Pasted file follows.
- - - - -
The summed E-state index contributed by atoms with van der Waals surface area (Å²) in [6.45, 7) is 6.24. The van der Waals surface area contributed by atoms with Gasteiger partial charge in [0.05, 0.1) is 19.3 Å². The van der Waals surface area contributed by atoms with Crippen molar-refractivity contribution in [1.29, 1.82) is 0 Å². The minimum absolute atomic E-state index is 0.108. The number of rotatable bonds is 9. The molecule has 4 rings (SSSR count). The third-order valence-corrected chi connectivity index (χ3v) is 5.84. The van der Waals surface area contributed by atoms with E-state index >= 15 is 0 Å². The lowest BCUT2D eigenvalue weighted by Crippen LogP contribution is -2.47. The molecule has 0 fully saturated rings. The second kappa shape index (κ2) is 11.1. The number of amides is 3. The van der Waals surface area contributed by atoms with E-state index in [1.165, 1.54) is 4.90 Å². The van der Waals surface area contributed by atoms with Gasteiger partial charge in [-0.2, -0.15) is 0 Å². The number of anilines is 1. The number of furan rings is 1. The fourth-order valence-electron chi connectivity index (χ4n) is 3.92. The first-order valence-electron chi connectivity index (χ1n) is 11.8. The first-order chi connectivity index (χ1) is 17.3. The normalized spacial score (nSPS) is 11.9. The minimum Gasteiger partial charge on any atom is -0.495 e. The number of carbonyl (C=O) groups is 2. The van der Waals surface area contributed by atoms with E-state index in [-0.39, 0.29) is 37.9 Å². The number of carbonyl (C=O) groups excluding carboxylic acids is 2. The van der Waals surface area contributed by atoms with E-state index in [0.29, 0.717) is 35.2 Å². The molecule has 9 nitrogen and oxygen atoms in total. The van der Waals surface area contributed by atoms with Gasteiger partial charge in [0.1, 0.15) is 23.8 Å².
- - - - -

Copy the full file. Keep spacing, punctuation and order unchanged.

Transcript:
The summed E-state index contributed by atoms with van der Waals surface area (Å²) in [6.45, 7) is 6.24. The van der Waals surface area contributed by atoms with Gasteiger partial charge in [0.05, 0.1) is 19.3 Å². The van der Waals surface area contributed by atoms with Crippen molar-refractivity contribution in [1.29, 1.82) is 0 Å². The minimum absolute atomic E-state index is 0.108. The number of rotatable bonds is 9. The molecule has 4 rings (SSSR count). The third-order valence-corrected chi connectivity index (χ3v) is 5.84. The van der Waals surface area contributed by atoms with E-state index >= 15 is 0 Å². The lowest BCUT2D eigenvalue weighted by Crippen LogP contribution is -2.47. The molecule has 0 fully saturated rings. The second kappa shape index (κ2) is 11.1. The number of amides is 3. The van der Waals surface area contributed by atoms with E-state index in [1.165, 1.54) is 4.90 Å². The van der Waals surface area contributed by atoms with Gasteiger partial charge in [-0.2, -0.15) is 0 Å². The number of anilines is 1. The number of furan rings is 1. The fourth-order valence-electron chi connectivity index (χ4n) is 3.92. The first-order valence-electron chi connectivity index (χ1n) is 11.8. The first-order chi connectivity index (χ1) is 17.3. The normalized spacial score (nSPS) is 11.9. The minimum Gasteiger partial charge on any atom is -0.495 e. The number of carbonyl (C=O) groups is 2. The van der Waals surface area contributed by atoms with E-state index in [-0.39, 0.29) is 37.9 Å². The number of carbonyl (C=O) groups excluding carboxylic acids is 2. The van der Waals surface area contributed by atoms with E-state index in [0.29, 0.717) is 35.2 Å². The molecule has 9 nitrogen and oxygen atoms in total. The van der Waals surface area contributed by atoms with Gasteiger partial charge in [0.1, 0.15) is 23.8 Å².